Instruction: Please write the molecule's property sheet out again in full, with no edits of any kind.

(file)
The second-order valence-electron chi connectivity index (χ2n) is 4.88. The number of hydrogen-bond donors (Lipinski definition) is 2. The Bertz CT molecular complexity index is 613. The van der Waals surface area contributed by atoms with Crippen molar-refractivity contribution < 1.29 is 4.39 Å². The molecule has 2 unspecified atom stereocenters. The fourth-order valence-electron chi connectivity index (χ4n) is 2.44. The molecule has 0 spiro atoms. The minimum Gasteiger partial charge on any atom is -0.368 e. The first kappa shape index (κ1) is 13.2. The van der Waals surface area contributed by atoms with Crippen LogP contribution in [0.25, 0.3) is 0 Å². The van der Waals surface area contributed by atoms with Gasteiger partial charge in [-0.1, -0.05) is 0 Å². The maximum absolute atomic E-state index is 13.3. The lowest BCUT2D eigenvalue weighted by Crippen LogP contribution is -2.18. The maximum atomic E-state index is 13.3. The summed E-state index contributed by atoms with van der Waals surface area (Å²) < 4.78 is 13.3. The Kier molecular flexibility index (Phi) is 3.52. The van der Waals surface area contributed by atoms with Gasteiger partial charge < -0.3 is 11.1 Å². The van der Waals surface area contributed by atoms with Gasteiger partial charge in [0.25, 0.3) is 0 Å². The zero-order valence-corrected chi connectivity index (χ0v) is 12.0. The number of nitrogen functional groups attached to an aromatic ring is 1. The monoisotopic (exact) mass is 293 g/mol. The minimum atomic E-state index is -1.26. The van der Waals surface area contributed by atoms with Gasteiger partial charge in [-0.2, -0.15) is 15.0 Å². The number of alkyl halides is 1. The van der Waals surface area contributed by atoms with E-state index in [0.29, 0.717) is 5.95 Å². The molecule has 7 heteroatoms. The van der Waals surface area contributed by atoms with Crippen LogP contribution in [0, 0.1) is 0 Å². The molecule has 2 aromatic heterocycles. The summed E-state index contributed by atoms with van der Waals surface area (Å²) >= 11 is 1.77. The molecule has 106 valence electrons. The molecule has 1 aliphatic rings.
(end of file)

The second-order valence-electron chi connectivity index (χ2n) is 4.88. The number of hydrogen-bond donors (Lipinski definition) is 2. The Bertz CT molecular complexity index is 613. The van der Waals surface area contributed by atoms with Crippen molar-refractivity contribution < 1.29 is 4.39 Å². The molecule has 2 unspecified atom stereocenters. The fourth-order valence-electron chi connectivity index (χ4n) is 2.44. The molecule has 0 spiro atoms. The minimum Gasteiger partial charge on any atom is -0.368 e. The first kappa shape index (κ1) is 13.2. The van der Waals surface area contributed by atoms with Crippen LogP contribution in [0.25, 0.3) is 0 Å². The van der Waals surface area contributed by atoms with Gasteiger partial charge in [-0.1, -0.05) is 0 Å². The maximum absolute atomic E-state index is 13.3. The lowest BCUT2D eigenvalue weighted by Crippen LogP contribution is -2.18. The maximum atomic E-state index is 13.3. The summed E-state index contributed by atoms with van der Waals surface area (Å²) < 4.78 is 13.3. The Kier molecular flexibility index (Phi) is 3.52. The van der Waals surface area contributed by atoms with Gasteiger partial charge < -0.3 is 11.1 Å². The van der Waals surface area contributed by atoms with Gasteiger partial charge in [0.25, 0.3) is 0 Å². The zero-order valence-corrected chi connectivity index (χ0v) is 12.0. The number of nitrogen functional groups attached to an aromatic ring is 1. The monoisotopic (exact) mass is 293 g/mol. The minimum atomic E-state index is -1.26. The van der Waals surface area contributed by atoms with Gasteiger partial charge in [-0.2, -0.15) is 15.0 Å². The number of alkyl halides is 1. The van der Waals surface area contributed by atoms with E-state index in [0.29, 0.717) is 5.95 Å². The molecule has 7 heteroatoms. The van der Waals surface area contributed by atoms with Crippen LogP contribution in [0, 0.1) is 0 Å². The molecule has 2 aromatic heterocycles. The summed E-state index contributed by atoms with van der Waals surface area (Å²) >= 11 is 1.77. The molecule has 106 valence electrons. The molecule has 1 aliphatic rings.